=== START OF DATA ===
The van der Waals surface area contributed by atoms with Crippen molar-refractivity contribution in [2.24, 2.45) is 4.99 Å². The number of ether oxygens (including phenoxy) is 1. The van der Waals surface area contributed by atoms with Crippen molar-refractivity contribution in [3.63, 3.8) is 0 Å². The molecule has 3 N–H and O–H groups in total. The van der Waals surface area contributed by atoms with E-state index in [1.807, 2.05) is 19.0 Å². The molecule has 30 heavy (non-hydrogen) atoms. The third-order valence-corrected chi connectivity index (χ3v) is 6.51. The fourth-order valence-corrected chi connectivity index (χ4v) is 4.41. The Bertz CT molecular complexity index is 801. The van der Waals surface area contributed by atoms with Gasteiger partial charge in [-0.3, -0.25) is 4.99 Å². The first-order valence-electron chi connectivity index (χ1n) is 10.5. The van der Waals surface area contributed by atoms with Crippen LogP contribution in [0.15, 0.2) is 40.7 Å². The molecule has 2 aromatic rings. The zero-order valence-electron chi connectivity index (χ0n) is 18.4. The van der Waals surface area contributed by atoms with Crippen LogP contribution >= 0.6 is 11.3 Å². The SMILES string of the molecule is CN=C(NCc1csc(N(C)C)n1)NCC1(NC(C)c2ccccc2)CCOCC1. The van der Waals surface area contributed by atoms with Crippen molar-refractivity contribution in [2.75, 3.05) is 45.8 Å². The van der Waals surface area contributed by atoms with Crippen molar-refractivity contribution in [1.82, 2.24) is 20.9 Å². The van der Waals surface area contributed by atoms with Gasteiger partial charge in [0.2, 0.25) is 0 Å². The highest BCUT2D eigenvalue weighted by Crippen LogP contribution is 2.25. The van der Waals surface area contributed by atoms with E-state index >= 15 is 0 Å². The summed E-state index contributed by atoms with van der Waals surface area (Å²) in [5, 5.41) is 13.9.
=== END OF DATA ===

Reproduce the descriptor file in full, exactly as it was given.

The van der Waals surface area contributed by atoms with Crippen molar-refractivity contribution in [2.24, 2.45) is 4.99 Å². The number of ether oxygens (including phenoxy) is 1. The van der Waals surface area contributed by atoms with Crippen molar-refractivity contribution in [3.63, 3.8) is 0 Å². The molecule has 3 N–H and O–H groups in total. The van der Waals surface area contributed by atoms with E-state index in [1.807, 2.05) is 19.0 Å². The molecule has 30 heavy (non-hydrogen) atoms. The third-order valence-corrected chi connectivity index (χ3v) is 6.51. The fourth-order valence-corrected chi connectivity index (χ4v) is 4.41. The Bertz CT molecular complexity index is 801. The van der Waals surface area contributed by atoms with Gasteiger partial charge in [-0.3, -0.25) is 4.99 Å². The first-order valence-electron chi connectivity index (χ1n) is 10.5. The van der Waals surface area contributed by atoms with Crippen LogP contribution in [0.15, 0.2) is 40.7 Å². The molecule has 2 aromatic rings. The zero-order valence-electron chi connectivity index (χ0n) is 18.4. The van der Waals surface area contributed by atoms with Crippen LogP contribution >= 0.6 is 11.3 Å². The SMILES string of the molecule is CN=C(NCc1csc(N(C)C)n1)NCC1(NC(C)c2ccccc2)CCOCC1. The van der Waals surface area contributed by atoms with Crippen molar-refractivity contribution in [2.75, 3.05) is 45.8 Å². The van der Waals surface area contributed by atoms with Crippen molar-refractivity contribution in [1.82, 2.24) is 20.9 Å². The van der Waals surface area contributed by atoms with Gasteiger partial charge in [0.2, 0.25) is 0 Å². The highest BCUT2D eigenvalue weighted by Crippen LogP contribution is 2.25. The van der Waals surface area contributed by atoms with E-state index >= 15 is 0 Å². The summed E-state index contributed by atoms with van der Waals surface area (Å²) in [5, 5.41) is 13.9.